The limit order means you “limit” the amount you want to spend on the stock. First off: pick a number. Let’s say TRCHis trading at $7 per share. You determine that's what you want to spend and not a penny more. Or, like haggling for a used car, you want to get a cheaper price. Offer $6.75. You never know; you might get a good deal. Be aware, however, that if your low-ball offer is not accepted, and the stock goes up, you might get left behind and wind up paying even more than the original $7 per share when you institute a future trade. It’s the stock market; it’s a gamble.

Step 4: Execute your trade. 

If you’ve made your decision how many shares of TRCH you’re going to buy andhow you’re going to buy it (market or limit), then it’s time to execute your trade. This part is important because it may well determine at what price you purchase your stock. The execution, the actual buying of the stock, is out of your hands at this point. It’s up to the brokerage firm now. 

If you want to make sure your execution is fast, you’ll need to back up a minute. That determination comes when deciding which online brokerage firm to choose. Different brokerage firms have different execution times. Some are faster than others. A LOT faster. 

Take for instance Charles Schwab. Schwab is the largest online brokerage firm in the country. Stands to reason it would be the fastest, too. Not so. Interactive Brokers is faster. While execution times at Schwab average 6 seconds, Interactive Brokers takes 5 seconds, TD Ameritrade comes in at 8 seconds per trade, and Fidelity lags behind at 18 seconds. Big contrast.

Execution times can mean the difference between whether you get your order filled or not, and at what price. 

Torchlight Energy Resources (TRCH) Stock History

TRCH has seen massive growth in share price for June 2021. In fact, before 2021 TRCH was trading consistently below the $2 mark. On June 7, shares began trading above $3 for the 1st time. On June 15, TRCH broke through $5. It was just getting warmed up.

By June 18, TRCH was above $6 per share. On June 21t, TRCH peaked, hitting a 52-week high of $10.88 before closing the day at $9.92.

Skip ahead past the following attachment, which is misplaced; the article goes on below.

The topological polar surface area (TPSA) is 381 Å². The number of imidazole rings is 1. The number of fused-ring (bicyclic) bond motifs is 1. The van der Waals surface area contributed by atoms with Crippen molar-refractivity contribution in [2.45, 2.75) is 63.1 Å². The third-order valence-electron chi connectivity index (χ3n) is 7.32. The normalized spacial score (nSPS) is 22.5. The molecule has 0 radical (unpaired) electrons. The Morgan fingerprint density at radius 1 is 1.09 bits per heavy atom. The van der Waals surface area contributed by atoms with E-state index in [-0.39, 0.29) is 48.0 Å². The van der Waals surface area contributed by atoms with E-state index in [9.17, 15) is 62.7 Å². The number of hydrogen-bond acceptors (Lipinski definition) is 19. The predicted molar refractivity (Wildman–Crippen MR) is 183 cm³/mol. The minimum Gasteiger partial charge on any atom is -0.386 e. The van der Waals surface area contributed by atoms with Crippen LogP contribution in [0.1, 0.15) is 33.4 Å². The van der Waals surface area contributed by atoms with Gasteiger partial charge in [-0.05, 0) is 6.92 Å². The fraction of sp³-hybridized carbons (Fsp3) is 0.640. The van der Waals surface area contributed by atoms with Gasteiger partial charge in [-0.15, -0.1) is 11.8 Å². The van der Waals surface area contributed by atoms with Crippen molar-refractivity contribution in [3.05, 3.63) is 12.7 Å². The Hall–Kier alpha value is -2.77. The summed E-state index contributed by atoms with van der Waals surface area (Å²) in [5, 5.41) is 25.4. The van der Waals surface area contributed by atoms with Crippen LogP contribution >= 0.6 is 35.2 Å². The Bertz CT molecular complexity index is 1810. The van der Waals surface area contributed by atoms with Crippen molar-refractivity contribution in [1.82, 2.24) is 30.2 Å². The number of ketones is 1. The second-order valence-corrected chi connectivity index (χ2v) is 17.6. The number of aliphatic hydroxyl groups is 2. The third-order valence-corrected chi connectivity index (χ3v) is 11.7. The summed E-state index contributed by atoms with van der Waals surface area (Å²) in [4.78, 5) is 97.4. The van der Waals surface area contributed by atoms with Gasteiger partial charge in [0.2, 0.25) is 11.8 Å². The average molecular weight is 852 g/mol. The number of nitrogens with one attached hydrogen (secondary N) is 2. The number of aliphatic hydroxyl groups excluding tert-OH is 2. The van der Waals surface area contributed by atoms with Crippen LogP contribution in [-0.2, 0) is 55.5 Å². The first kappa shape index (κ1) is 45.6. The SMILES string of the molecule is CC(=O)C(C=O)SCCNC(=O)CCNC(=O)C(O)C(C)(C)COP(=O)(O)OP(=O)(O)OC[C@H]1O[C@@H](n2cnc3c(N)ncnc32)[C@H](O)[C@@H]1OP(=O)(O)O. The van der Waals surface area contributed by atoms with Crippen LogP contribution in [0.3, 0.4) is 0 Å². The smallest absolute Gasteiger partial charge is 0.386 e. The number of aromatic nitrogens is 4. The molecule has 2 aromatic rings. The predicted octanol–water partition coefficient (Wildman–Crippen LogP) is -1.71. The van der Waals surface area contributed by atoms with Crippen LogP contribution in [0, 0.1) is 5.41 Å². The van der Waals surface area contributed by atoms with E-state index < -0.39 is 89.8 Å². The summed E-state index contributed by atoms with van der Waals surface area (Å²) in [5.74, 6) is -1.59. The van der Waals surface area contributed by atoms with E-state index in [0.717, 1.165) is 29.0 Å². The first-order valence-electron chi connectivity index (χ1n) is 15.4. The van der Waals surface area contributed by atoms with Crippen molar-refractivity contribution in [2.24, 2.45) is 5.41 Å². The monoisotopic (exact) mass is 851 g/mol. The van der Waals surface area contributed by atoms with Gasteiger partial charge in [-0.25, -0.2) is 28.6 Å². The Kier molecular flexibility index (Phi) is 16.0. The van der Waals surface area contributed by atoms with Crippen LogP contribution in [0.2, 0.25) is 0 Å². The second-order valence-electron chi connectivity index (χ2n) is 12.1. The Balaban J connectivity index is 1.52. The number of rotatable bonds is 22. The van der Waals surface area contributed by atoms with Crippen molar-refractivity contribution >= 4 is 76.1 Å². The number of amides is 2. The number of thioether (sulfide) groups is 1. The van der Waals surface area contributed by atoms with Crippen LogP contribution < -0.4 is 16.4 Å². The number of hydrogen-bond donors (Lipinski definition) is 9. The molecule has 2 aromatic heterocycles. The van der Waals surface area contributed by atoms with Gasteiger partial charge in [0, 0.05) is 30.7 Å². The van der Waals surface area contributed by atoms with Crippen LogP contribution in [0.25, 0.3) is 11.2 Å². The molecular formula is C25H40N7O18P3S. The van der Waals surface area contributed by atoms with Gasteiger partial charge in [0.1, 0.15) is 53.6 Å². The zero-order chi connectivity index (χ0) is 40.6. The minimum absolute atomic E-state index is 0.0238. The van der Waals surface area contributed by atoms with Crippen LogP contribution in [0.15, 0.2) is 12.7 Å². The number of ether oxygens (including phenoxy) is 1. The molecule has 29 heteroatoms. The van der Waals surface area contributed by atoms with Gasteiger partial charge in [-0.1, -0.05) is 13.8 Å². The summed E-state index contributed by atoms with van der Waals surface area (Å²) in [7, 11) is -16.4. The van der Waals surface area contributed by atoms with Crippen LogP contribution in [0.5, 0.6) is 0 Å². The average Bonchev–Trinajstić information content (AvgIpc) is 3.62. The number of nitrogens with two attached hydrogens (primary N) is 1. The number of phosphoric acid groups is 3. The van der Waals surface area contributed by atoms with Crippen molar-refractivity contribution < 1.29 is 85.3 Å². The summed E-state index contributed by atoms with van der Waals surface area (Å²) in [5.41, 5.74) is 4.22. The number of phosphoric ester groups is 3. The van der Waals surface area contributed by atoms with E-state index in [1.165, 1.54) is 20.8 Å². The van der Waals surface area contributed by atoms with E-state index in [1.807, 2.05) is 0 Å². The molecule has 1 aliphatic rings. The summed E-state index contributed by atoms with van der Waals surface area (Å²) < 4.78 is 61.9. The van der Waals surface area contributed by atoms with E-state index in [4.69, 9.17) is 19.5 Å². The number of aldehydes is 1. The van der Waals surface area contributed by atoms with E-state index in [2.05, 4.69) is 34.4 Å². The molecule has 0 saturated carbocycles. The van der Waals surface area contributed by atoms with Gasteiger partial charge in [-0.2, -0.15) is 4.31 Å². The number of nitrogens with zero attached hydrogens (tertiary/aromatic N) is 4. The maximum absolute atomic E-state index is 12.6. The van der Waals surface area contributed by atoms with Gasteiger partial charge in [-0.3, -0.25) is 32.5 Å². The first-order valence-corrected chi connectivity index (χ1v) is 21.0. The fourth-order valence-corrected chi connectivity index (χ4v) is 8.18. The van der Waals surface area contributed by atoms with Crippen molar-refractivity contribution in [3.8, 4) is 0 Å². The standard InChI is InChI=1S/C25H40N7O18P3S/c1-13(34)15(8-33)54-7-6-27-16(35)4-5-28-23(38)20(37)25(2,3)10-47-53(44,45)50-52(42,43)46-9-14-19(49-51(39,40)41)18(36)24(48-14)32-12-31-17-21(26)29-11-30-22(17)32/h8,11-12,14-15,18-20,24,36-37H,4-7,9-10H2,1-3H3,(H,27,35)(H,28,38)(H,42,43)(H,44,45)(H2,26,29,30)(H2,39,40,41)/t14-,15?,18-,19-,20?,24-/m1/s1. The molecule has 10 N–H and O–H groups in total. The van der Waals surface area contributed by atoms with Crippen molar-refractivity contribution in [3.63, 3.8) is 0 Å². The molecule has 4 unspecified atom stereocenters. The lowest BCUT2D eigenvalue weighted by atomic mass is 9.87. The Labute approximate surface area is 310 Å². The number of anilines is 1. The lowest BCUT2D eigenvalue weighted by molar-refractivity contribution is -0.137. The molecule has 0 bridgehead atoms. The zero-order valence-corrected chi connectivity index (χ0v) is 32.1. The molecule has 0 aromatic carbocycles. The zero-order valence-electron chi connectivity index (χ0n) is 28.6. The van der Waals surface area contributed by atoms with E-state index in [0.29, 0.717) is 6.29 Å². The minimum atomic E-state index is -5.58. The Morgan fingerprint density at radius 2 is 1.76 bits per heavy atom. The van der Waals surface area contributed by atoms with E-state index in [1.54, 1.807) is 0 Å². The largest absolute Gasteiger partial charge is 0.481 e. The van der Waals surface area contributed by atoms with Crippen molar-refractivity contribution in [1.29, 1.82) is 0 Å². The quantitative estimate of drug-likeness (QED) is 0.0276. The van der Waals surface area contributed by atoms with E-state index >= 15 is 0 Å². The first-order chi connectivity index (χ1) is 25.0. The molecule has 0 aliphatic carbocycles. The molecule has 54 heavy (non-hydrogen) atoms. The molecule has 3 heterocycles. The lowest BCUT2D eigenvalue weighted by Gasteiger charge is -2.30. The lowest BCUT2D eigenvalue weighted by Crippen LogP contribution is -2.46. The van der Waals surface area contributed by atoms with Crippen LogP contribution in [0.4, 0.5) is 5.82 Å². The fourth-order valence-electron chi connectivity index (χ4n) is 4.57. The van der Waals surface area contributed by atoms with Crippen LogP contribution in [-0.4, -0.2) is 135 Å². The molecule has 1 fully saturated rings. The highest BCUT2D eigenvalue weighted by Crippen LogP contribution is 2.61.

Stocks: Restrictions for Retail Investors

The retail investor. That’s you — the individual. As an individual, you have limitations other professional traders do not. Even with these restrictions, you do have certain privileges like “buying on margin.”

Buying on margin means you can borrow money to buy stock. Buying on margin can be risky for the beginning investor. If you have a standard cash account, let’s say with $5,000 in it, then you can buy $5,000 worth of stock (minus trading fees). When you buy on margin, that means you can buy more than $5,000 worth of stock. But you are borrowing that additional money.

Depending on the stock, you can borrow between 50%-70% of the value. With some stocks, you’re not allowed to borrow at all. Be careful when buying on margin, just like you would when borrowing money of any kind.

Pros and Cons of Buying Stocks

Pros:

  • Potential huge profit
  • Chance of stocks following a rising economy
  • A curb to inflation

Cons:

  • Potential huge losses
  • High risk potential
  • Stress from stock volatility 

Buying into Torchlight Natural Resources

If you’ve determined by now that buying stocks is for you, good luck. Is that stock TRCH? That’s up to you. We don’t make specific stock recommendations here. The eternal question is, of course: When do you buy in? When do you sell? Who knows. It’s a crapshoot. 

If you’re looking for some good advice from an unbiased source, take a look at SEC.gov. The U.S. government manages the site and has helpful tips on what to look out for when buying stocks.

Frequently Asked Questions

Questions & Answers

Q
Is TRCH in the news?
A

PLANO, TX / ACCESSWIRE / June 21, 2021 / Torchlight Energy Resources, Inc. (NASDAQ: TRCH), an oil and gas exploration company (‘Torchlight’), today announced that Torchlight and Metamaterial Inc. (‘Metamaterial’) have agreed to extend the outside date by which Torchlight and Metamaterial must close their business combination transaction (the “Arrangement”) to June 30, 2021. The extension provides time for the June 24, 2021 record date and the June 25th payment date of the special Series A Preferred Stock dividend, declared on June 14, 2021, to transpire.

Q
Is TRCH an OTC?
A

TRCH is not an over-the-counter or OTC stock. Stocks sold on the OTC Bulletin Board usually trade below $1. They call these types of stocks “penny stocks.” TRCH sells for more than $1 and trades on the Nasdaq.